Plastic Packaging: Interactions with Food and Pharmaceuticals

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Otto G. Piringer, A. L. Baner
Wiley, Mar 17, 2008 - Science - 614 pages
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Plastics are the most important class of packaging materials. This successful handbook, now in its second edition, covers all important aspects of plastic packaging and the interdisciplinary knowledge needed by food chemists, pharmaceutical chemists, food technologists, materials scientists, process engineers, and product developers alike.

This is an indispensable resource in the search for the optimal plastic packaging. Materials characteristics, additives and their effects, mass transport phenomena, quality assurance, and recent regulatory requirements from FDA and European Commission are covered in detail with ample data.

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About the author (2008)

Dr. Piringer is a chemist working in the field of packaging since 1978 at the Fraunhofer Institute of Food Technology and Packaging in Munich. In 1997 he co-founded the FABES research company which specializes in analysis and evaluation of mass transfer. His main activities are testing interactions between packaging and materials intended to come into contact with food and other products like drugs, cosmetics, fuel, or chemicals. In addition he develops analytical methods for determining the migration of toxicologically relevant substances and decomposition products into packed goods as well as sources of off-flavours occurring during their storage. As a leading expert in this area he serves on national and European Committees dealing in food law for food contact packaging materials. Otto-Götz Piringer is a member of the Plastics Commission of the German Federal Institute of Risk Assessment in Berlin, formerly known as the German Federal Health Office. He is author and co-author of more than 100 scientific papers.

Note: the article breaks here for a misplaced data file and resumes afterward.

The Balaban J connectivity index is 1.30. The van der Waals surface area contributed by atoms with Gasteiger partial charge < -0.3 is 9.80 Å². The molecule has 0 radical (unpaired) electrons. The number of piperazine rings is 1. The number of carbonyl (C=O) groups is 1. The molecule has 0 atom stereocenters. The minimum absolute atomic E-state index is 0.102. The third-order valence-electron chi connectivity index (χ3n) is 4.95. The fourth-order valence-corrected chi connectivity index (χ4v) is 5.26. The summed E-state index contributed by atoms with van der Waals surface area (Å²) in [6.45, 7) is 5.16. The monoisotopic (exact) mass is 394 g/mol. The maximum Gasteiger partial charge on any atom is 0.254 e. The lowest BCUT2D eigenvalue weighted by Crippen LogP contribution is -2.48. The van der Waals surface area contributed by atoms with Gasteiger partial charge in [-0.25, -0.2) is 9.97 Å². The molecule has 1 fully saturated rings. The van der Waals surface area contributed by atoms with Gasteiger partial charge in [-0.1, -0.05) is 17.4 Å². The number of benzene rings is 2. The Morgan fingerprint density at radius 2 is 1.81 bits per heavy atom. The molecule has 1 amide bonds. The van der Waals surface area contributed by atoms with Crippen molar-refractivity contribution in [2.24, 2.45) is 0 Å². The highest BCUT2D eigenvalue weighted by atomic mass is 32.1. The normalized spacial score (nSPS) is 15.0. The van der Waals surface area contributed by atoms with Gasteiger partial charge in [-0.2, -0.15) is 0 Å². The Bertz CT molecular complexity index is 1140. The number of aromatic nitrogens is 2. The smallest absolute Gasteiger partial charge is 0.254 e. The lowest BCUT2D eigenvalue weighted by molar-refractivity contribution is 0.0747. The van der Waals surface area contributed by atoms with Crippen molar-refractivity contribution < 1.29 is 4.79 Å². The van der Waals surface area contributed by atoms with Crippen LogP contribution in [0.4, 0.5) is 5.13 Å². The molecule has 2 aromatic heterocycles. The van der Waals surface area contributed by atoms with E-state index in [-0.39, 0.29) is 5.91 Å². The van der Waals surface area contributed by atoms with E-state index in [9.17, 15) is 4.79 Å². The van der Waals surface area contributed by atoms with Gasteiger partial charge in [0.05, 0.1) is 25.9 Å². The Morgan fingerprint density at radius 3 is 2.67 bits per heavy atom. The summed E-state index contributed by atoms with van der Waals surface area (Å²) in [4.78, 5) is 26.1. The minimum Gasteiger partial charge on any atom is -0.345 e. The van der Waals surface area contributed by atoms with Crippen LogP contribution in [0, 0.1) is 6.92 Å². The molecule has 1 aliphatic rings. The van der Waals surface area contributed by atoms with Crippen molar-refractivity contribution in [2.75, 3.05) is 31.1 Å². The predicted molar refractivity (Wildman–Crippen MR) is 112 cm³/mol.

Dr. Baner, who has degrees in food science, packaging and agricultural engineering, has been researching and working in the packaging field since 1981. He has worked at Michigan State University, the Fraunhofer Institute of Food Technology and Packaging in Munich, the Nestle Research Center in Lausanne and is currently a research packaging scientist with Nestle Purina Petcare in Saint Louis. His research areas encompass the experimental determination and estimation of permeation, diffusion, sorption and migration of flavor molecules and packaging constituents between packaged goods and their packaging. Albert Lawrence Baner is author and co-author of more than 30 scientific papers.

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